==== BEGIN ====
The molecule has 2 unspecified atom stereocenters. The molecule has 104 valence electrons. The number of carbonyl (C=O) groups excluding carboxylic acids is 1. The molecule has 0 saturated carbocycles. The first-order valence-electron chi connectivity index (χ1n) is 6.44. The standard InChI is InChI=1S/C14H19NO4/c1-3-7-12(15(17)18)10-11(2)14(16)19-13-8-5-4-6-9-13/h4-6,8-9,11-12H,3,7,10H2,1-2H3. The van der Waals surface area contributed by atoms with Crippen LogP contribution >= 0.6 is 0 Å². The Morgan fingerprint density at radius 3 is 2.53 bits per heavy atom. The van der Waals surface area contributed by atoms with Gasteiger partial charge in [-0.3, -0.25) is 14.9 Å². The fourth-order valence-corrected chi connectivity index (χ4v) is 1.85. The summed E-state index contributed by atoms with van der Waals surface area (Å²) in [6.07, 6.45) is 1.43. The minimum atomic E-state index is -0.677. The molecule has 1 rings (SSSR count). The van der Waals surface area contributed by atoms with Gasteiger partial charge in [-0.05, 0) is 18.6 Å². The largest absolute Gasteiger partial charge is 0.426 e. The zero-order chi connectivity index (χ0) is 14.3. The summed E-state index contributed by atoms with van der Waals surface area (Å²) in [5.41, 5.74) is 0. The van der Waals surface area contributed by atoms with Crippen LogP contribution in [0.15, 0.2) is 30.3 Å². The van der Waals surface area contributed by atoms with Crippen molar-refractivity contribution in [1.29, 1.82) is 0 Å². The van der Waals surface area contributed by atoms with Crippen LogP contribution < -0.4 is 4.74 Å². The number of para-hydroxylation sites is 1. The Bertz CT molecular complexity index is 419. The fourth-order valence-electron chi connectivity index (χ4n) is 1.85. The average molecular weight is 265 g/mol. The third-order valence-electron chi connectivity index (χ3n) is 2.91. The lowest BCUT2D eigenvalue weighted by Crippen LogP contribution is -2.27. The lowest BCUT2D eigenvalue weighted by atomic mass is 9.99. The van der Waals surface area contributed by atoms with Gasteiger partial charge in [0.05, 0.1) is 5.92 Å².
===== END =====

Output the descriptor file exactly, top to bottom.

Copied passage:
The molecule has 2 unspecified atom stereocenters. The molecule has 104 valence electrons. The number of carbonyl (C=O) groups excluding carboxylic acids is 1. The molecule has 0 saturated carbocycles. The first-order valence-electron chi connectivity index (χ1n) is 6.44. The standard InChI is InChI=1S/C14H19NO4/c1-3-7-12(15(17)18)10-11(2)14(16)19-13-8-5-4-6-9-13/h4-6,8-9,11-12H,3,7,10H2,1-2H3. The van der Waals surface area contributed by atoms with Crippen LogP contribution >= 0.6 is 0 Å². The Morgan fingerprint density at radius 3 is 2.53 bits per heavy atom. The van der Waals surface area contributed by atoms with Gasteiger partial charge in [-0.3, -0.25) is 14.9 Å². The fourth-order valence-corrected chi connectivity index (χ4v) is 1.85. The summed E-state index contributed by atoms with van der Waals surface area (Å²) in [6.07, 6.45) is 1.43. The minimum atomic E-state index is -0.677. The molecule has 1 rings (SSSR count). The van der Waals surface area contributed by atoms with Gasteiger partial charge in [-0.05, 0) is 18.6 Å². The largest absolute Gasteiger partial charge is 0.426 e. The zero-order chi connectivity index (χ0) is 14.3. The summed E-state index contributed by atoms with van der Waals surface area (Å²) in [5.41, 5.74) is 0. The van der Waals surface area contributed by atoms with Crippen LogP contribution in [0.15, 0.2) is 30.3 Å². The van der Waals surface area contributed by atoms with Crippen molar-refractivity contribution in [1.29, 1.82) is 0 Å². The van der Waals surface area contributed by atoms with Crippen LogP contribution < -0.4 is 4.74 Å². The number of para-hydroxylation sites is 1. The Bertz CT molecular complexity index is 419. The fourth-order valence-electron chi connectivity index (χ4n) is 1.85. The average molecular weight is 265 g/mol. The third-order valence-electron chi connectivity index (χ3n) is 2.91. The lowest BCUT2D eigenvalue weighted by Crippen LogP contribution is -2.27. The lowest BCUT2D eigenvalue weighted by atomic mass is 9.99. The van der Waals surface area contributed by atoms with Gasteiger partial charge in [0.05, 0.1) is 5.92 Å².